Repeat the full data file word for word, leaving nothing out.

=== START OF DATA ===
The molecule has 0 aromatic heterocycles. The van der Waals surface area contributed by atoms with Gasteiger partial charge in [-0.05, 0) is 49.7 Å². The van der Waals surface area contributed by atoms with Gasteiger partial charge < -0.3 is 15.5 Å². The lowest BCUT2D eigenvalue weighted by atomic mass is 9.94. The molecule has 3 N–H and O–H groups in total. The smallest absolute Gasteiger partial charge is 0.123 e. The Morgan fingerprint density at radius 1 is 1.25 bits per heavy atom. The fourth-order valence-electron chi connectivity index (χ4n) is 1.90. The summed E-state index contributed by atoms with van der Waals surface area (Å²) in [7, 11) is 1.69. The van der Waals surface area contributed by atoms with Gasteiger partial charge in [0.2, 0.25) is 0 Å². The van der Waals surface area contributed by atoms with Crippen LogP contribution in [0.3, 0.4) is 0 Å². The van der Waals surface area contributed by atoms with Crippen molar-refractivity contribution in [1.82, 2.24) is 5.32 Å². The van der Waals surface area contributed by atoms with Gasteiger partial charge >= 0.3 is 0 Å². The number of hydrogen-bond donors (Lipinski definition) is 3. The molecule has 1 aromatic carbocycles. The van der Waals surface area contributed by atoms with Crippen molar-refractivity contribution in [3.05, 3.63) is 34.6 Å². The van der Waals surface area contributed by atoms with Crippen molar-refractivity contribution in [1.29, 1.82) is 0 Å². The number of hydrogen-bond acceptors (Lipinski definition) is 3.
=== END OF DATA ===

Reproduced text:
The molecule has 0 aromatic heterocycles. The van der Waals surface area contributed by atoms with Gasteiger partial charge in [-0.05, 0) is 49.7 Å². The van der Waals surface area contributed by atoms with Gasteiger partial charge < -0.3 is 15.5 Å². The lowest BCUT2D eigenvalue weighted by atomic mass is 9.94. The molecule has 3 N–H and O–H groups in total. The smallest absolute Gasteiger partial charge is 0.123 e. The Morgan fingerprint density at radius 1 is 1.25 bits per heavy atom. The fourth-order valence-electron chi connectivity index (χ4n) is 1.90. The summed E-state index contributed by atoms with van der Waals surface area (Å²) in [7, 11) is 1.69. The van der Waals surface area contributed by atoms with Gasteiger partial charge in [0.2, 0.25) is 0 Å². The van der Waals surface area contributed by atoms with Crippen LogP contribution in [0.3, 0.4) is 0 Å². The van der Waals surface area contributed by atoms with Crippen molar-refractivity contribution in [1.82, 2.24) is 5.32 Å². The van der Waals surface area contributed by atoms with Gasteiger partial charge >= 0.3 is 0 Å². The number of hydrogen-bond donors (Lipinski definition) is 3. The molecule has 1 aromatic carbocycles. The van der Waals surface area contributed by atoms with Crippen molar-refractivity contribution in [3.05, 3.63) is 34.6 Å². The van der Waals surface area contributed by atoms with Crippen molar-refractivity contribution in [1.29, 1.82) is 0 Å². The number of hydrogen-bond acceptors (Lipinski definition) is 3.